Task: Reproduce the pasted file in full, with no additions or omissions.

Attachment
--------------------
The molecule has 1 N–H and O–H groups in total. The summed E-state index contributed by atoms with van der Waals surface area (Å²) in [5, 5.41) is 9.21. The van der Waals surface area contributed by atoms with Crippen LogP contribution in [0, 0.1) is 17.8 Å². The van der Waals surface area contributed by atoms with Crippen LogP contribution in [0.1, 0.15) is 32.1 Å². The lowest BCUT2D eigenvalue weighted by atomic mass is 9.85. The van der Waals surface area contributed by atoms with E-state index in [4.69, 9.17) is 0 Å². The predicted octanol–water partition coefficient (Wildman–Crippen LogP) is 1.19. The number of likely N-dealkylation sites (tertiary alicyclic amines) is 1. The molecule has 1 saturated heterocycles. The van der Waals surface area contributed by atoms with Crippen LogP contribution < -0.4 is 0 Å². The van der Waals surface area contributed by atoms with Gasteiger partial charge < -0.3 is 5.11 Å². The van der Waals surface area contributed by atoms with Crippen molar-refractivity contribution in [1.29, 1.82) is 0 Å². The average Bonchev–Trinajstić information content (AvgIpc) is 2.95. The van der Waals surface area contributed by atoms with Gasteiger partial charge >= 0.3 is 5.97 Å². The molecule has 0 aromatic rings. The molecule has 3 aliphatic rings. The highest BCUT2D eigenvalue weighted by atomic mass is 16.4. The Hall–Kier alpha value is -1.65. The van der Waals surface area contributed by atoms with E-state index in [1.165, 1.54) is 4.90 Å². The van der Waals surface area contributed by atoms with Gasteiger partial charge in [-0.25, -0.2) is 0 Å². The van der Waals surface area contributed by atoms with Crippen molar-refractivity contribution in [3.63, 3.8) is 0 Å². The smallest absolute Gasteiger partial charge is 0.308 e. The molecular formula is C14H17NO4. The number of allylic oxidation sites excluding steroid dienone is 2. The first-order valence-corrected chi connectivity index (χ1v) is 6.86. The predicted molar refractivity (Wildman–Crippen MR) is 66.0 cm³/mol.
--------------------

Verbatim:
The molecule has 1 N–H and O–H groups in total. The summed E-state index contributed by atoms with van der Waals surface area (Å²) in [5, 5.41) is 9.21. The van der Waals surface area contributed by atoms with Crippen LogP contribution in [0, 0.1) is 17.8 Å². The van der Waals surface area contributed by atoms with Crippen LogP contribution in [0.1, 0.15) is 32.1 Å². The lowest BCUT2D eigenvalue weighted by atomic mass is 9.85. The van der Waals surface area contributed by atoms with E-state index in [4.69, 9.17) is 0 Å². The predicted octanol–water partition coefficient (Wildman–Crippen LogP) is 1.19. The number of likely N-dealkylation sites (tertiary alicyclic amines) is 1. The molecule has 1 saturated heterocycles. The van der Waals surface area contributed by atoms with Crippen LogP contribution < -0.4 is 0 Å². The van der Waals surface area contributed by atoms with Gasteiger partial charge < -0.3 is 5.11 Å². The van der Waals surface area contributed by atoms with Crippen molar-refractivity contribution in [1.29, 1.82) is 0 Å². The average Bonchev–Trinajstić information content (AvgIpc) is 2.95. The van der Waals surface area contributed by atoms with Gasteiger partial charge >= 0.3 is 5.97 Å². The molecule has 0 aromatic rings. The molecule has 3 aliphatic rings. The highest BCUT2D eigenvalue weighted by atomic mass is 16.4. The Hall–Kier alpha value is -1.65. The van der Waals surface area contributed by atoms with E-state index in [1.165, 1.54) is 4.90 Å². The van der Waals surface area contributed by atoms with Gasteiger partial charge in [-0.25, -0.2) is 0 Å². The van der Waals surface area contributed by atoms with Crippen molar-refractivity contribution in [3.63, 3.8) is 0 Å². The smallest absolute Gasteiger partial charge is 0.308 e. The molecular formula is C14H17NO4. The number of allylic oxidation sites excluding steroid dienone is 2. The first-order valence-corrected chi connectivity index (χ1v) is 6.86. The predicted molar refractivity (Wildman–Crippen MR) is 66.0 cm³/mol.